- Of 26 banks contacted, not one has pressured companies over toxic fuel exports to Africa
Ryan Brightwell, BankTrack: email@example.com, +31 24 324 92 20
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A new BankTrack briefing raises serious questions about how banks are conducting human rights due diligence and their ability to recognise and act upon the impacts of their finance. For the publication, “Banks and Dirty Diesel” [PDF], BankTrack contacted 26 banks that have loaned billions to the oil traders Trafigura and Vitol, to request details of how they have fulfilled their human rights obligations in light of a detailed investigation by Swiss NGO Public Eye into how the traders are flooding Africa with toxic fuels. Banks from the UK, France, Netherlands and Japan are among their largest financiers of the companies.
The investigation tested petrol and diesel at the pump in eight West and Central African countries to show how these traders take advantage of weak fuel standards by supplying and retailing cheap fuels, with sulphur levels typically hundreds of times the European limit, at the expense of people’s health.
Each of the 26 banks contacted have loaned over $1 billion to Trafigura and Vitol in total since 2012. Almost all banks responded, but according to BankTrack’s analysis, most did not address the impacts of their clients directly. Nine banks did provide a view on the traders’ export of high-sulphur fuels, and seven said they had discussed the issue with the companies. However, none said that they had challenged the companies to stop the practice, described as “unethical and unacceptable” by the UN Environment Programme, nor planned to do so.
Several banks repeated claims made by Trafigura and Vitol that only government regulation can address the problem of high sulphur content fuels, and that “unilateral” action by companies would not solve the problem. However, these claims have already been refuted by Public Eye, which has found no valid reason that companies producing and shipping fuels to Africa cannot deliver higher quality fuels than the national specification.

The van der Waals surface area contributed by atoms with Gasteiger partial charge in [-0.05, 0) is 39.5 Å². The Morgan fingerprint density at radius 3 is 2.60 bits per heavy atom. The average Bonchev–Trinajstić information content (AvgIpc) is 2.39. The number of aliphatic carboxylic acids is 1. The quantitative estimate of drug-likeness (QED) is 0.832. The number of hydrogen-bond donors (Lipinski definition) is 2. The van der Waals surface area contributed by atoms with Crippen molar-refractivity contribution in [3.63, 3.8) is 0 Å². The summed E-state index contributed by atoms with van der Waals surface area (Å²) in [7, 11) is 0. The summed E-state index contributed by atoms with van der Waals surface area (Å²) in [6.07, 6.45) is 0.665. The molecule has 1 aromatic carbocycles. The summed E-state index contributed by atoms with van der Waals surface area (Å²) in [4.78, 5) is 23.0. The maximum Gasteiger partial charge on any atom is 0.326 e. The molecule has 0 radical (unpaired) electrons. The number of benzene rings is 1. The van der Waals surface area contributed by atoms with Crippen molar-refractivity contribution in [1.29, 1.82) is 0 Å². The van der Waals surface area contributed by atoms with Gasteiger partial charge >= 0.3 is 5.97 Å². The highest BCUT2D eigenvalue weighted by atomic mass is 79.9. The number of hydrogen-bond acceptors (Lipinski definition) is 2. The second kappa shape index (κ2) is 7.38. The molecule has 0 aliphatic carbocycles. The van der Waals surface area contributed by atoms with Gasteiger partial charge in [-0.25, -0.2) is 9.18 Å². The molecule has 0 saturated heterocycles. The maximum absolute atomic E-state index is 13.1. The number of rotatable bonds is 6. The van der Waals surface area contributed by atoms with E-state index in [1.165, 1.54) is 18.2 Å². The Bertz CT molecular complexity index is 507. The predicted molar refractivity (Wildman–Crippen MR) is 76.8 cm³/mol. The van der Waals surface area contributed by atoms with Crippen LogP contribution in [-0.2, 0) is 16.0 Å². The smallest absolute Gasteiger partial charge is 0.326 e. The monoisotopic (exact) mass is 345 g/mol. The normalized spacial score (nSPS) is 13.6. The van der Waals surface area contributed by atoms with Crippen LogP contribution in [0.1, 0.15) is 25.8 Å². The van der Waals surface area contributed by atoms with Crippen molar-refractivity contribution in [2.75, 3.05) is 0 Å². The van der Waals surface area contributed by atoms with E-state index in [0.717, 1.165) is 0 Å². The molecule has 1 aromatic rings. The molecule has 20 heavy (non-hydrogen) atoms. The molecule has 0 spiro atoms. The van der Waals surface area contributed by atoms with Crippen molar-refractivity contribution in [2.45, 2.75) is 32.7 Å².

Banks have a responsibility under the UN Guiding Principles on Business and Human Rights to respect human rights, including the right to health. This means they should seek to at least prevent or mitigate negative impacts, by conducting human rights due diligence covering the impacts of their finance. In this case, banks could have fulfilled this responsibility by engaging with their customers to seek changes to their business practices following the widely-reported Public Eye investigation.
Ryan Brightwell, BankTrack Human Rights Campaign Coordinator, said: “Rather than critically investigating the impacts of Trafigura and Vitol’s behaviour, banks seem to have simply accepted their clients’ excuses for inaction at face value. Banks need to ensure their human rights due diligence is more than skin deep, and demand that these companies stop selling Dirty Diesel if they are to continue receiving billions in finance.”
Andreas Missbach of Public Eye, an author of the September 2016 report and a BankTrack board member, said: “It is absolutely unacceptable that the banks financing Trafigura and Vitol simply accept factually wrong excuses from these trading behemoths, that defend a toxic business model which puts extra profit above the health of the urban population in Africa and elsewhere.”